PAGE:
What is mod short for? Particularly when written X mod Y?

Answer

mod is short for modulo, a math function that means to get the remainder of division. It is represented with a % in python and written X % Y this can be read as X mod Y or X modulo Y.
It is used to get the remained from a division. For example:

Finally, it should return the third number printed mod a, this is a poorly written step, whoever wrote this exercise, please, get down to our level, I know you are an expert, but this is the first time I learned about this word âmodâ , this exercise is confusing! you can do a better job

Whilst the confusion is unfortunate, modular arithmetic is a mathematical system which existed long before the computer did.

The use of mod in this fashion is not confined solely to programming, nor to Codecademyâs material; itâs mathematics, so youâll just have to get used to it Iâm afraid.

Terrible response from the Help Desk! Why make this more difficult by throwing in jargon that most donât know. You could have easily left âmodâ out and asked to return the remainder of âaâ and this thread wouldnât exist!

Programming is difficult, and learning by its very nature is going to involve a lot of things which are âunknownâ. A good amount of your time, as a programmer, will likely be spent looking for information and learning about things you have either a) not seen before and/or b) donât fully understand.

An example would be the use of mod in this context: you saw it, didnât understand it, and went looking for more information to help you make sense of it before ending up here. This is a process with which you should become familiar.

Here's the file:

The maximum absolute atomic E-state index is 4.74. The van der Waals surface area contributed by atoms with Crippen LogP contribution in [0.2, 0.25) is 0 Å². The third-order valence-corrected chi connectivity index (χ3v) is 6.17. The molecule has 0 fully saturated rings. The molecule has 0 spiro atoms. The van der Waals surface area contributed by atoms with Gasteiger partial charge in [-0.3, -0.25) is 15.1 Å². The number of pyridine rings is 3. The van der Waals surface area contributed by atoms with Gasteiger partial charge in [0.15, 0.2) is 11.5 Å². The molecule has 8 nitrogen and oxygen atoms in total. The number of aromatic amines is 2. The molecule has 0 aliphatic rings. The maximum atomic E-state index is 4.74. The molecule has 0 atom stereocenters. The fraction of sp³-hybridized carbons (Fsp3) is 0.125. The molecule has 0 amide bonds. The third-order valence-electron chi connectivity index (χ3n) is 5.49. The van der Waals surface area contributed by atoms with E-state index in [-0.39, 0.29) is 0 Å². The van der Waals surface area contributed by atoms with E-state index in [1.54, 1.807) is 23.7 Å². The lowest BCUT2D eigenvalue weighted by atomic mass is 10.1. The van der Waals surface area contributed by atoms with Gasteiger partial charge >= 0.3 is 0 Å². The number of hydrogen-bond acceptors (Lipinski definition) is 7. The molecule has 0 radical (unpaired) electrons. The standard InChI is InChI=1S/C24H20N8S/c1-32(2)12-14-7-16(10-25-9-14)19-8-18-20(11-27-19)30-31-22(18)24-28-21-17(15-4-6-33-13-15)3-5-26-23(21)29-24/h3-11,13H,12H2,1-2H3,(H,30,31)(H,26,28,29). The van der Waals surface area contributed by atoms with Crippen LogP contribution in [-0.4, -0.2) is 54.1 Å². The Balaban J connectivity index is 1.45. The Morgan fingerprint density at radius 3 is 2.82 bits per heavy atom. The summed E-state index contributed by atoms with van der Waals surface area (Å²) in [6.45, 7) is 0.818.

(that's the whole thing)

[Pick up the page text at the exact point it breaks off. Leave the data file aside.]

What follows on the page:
I can only presume, as I do not have access to the specific exercise (since I am neither a Pro member nor a Codecademy employee), that since this exercise deals specifically with the modulo operator that the specific statement of a mod b is intended to prompt the use of the % operator you have been learning about. It also introduces you to the notation.

Otherwise, if the exercise simply asked for a remainder, you might derive some alternative mechanism for calculating it when a single operator is sufficient.

Up until this point in the exercises % was always referred to as modulo so if they suddenly change how they refer to % it they should at the very least have an explanation in the hint if not in the actual instructions.

I think the lesson designers have assumed that, given the entire exercise revolves around the use of the modulo % operator that youâll be able to infer that âmodâ == âmoduloâ.

The confusion is unfortunate, for sure, but I donât think itâs that great of a leap to make. Besides, in the event that is is confusing there is the secondary benefit of getting you used to going looking for answers on your own. There will not always be someone (or something) around to give you a hint or hand you the solution, and being able to successfully figure things out on your own is a useful skill.